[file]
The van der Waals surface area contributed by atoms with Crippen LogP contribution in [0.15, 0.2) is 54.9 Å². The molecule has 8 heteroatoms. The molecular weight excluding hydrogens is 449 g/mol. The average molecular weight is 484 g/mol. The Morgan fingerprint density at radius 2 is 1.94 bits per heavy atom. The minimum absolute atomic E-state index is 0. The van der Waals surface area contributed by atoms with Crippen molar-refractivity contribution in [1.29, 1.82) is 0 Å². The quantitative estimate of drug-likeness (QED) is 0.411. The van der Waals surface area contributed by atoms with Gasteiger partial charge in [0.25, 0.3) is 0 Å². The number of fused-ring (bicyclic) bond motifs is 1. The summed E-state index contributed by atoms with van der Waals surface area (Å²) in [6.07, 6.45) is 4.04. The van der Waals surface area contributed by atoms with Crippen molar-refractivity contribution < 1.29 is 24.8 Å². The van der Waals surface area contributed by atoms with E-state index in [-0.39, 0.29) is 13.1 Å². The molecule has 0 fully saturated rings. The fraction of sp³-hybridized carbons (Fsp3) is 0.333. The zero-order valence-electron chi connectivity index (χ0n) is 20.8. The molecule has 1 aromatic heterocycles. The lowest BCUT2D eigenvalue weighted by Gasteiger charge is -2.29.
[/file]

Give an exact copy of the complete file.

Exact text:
The van der Waals surface area contributed by atoms with Crippen LogP contribution in [0.15, 0.2) is 54.9 Å². The molecule has 8 heteroatoms. The molecular weight excluding hydrogens is 449 g/mol. The average molecular weight is 484 g/mol. The Morgan fingerprint density at radius 2 is 1.94 bits per heavy atom. The minimum absolute atomic E-state index is 0. The van der Waals surface area contributed by atoms with Crippen molar-refractivity contribution in [1.29, 1.82) is 0 Å². The quantitative estimate of drug-likeness (QED) is 0.411. The van der Waals surface area contributed by atoms with Gasteiger partial charge in [0.25, 0.3) is 0 Å². The number of fused-ring (bicyclic) bond motifs is 1. The summed E-state index contributed by atoms with van der Waals surface area (Å²) in [6.07, 6.45) is 4.04. The van der Waals surface area contributed by atoms with Crippen molar-refractivity contribution < 1.29 is 24.8 Å². The van der Waals surface area contributed by atoms with E-state index in [-0.39, 0.29) is 13.1 Å². The molecule has 0 fully saturated rings. The fraction of sp³-hybridized carbons (Fsp3) is 0.333. The zero-order valence-electron chi connectivity index (χ0n) is 20.8. The molecule has 1 aromatic heterocycles. The lowest BCUT2D eigenvalue weighted by Gasteiger charge is -2.29.